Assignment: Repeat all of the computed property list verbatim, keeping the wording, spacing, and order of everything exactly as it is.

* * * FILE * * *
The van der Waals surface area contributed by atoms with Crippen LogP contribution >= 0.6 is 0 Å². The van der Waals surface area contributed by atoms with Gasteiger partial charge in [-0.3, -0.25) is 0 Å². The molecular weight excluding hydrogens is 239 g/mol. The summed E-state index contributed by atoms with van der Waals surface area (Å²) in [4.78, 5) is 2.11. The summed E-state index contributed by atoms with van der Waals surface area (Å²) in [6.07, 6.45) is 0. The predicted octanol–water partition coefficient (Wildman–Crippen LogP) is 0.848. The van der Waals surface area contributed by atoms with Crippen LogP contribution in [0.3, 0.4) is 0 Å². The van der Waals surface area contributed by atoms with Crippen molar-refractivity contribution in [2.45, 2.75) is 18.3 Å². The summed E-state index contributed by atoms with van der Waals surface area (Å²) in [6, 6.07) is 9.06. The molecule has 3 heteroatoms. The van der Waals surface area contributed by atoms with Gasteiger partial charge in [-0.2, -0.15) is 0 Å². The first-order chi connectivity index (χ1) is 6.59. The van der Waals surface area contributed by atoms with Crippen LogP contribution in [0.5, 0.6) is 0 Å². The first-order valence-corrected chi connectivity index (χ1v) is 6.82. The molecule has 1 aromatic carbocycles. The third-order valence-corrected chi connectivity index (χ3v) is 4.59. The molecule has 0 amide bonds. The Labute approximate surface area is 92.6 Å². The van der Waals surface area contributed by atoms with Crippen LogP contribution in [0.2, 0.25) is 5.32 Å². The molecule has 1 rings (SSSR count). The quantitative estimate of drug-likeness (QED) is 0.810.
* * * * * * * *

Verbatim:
The van der Waals surface area contributed by atoms with Crippen LogP contribution >= 0.6 is 0 Å². The van der Waals surface area contributed by atoms with Gasteiger partial charge in [-0.3, -0.25) is 0 Å². The molecular weight excluding hydrogens is 239 g/mol. The summed E-state index contributed by atoms with van der Waals surface area (Å²) in [4.78, 5) is 2.11. The summed E-state index contributed by atoms with van der Waals surface area (Å²) in [6.07, 6.45) is 0. The predicted octanol–water partition coefficient (Wildman–Crippen LogP) is 0.848. The van der Waals surface area contributed by atoms with Crippen LogP contribution in [0.3, 0.4) is 0 Å². The van der Waals surface area contributed by atoms with Crippen molar-refractivity contribution in [2.45, 2.75) is 18.3 Å². The summed E-state index contributed by atoms with van der Waals surface area (Å²) in [6, 6.07) is 9.06. The molecule has 3 heteroatoms. The van der Waals surface area contributed by atoms with Gasteiger partial charge in [-0.2, -0.15) is 0 Å². The first-order chi connectivity index (χ1) is 6.59. The van der Waals surface area contributed by atoms with Crippen LogP contribution in [0.5, 0.6) is 0 Å². The first-order valence-corrected chi connectivity index (χ1v) is 6.82. The molecule has 1 aromatic carbocycles. The third-order valence-corrected chi connectivity index (χ3v) is 4.59. The molecule has 0 amide bonds. The Labute approximate surface area is 92.6 Å². The van der Waals surface area contributed by atoms with Crippen LogP contribution in [0.2, 0.25) is 5.32 Å². The molecule has 1 rings (SSSR count). The quantitative estimate of drug-likeness (QED) is 0.810.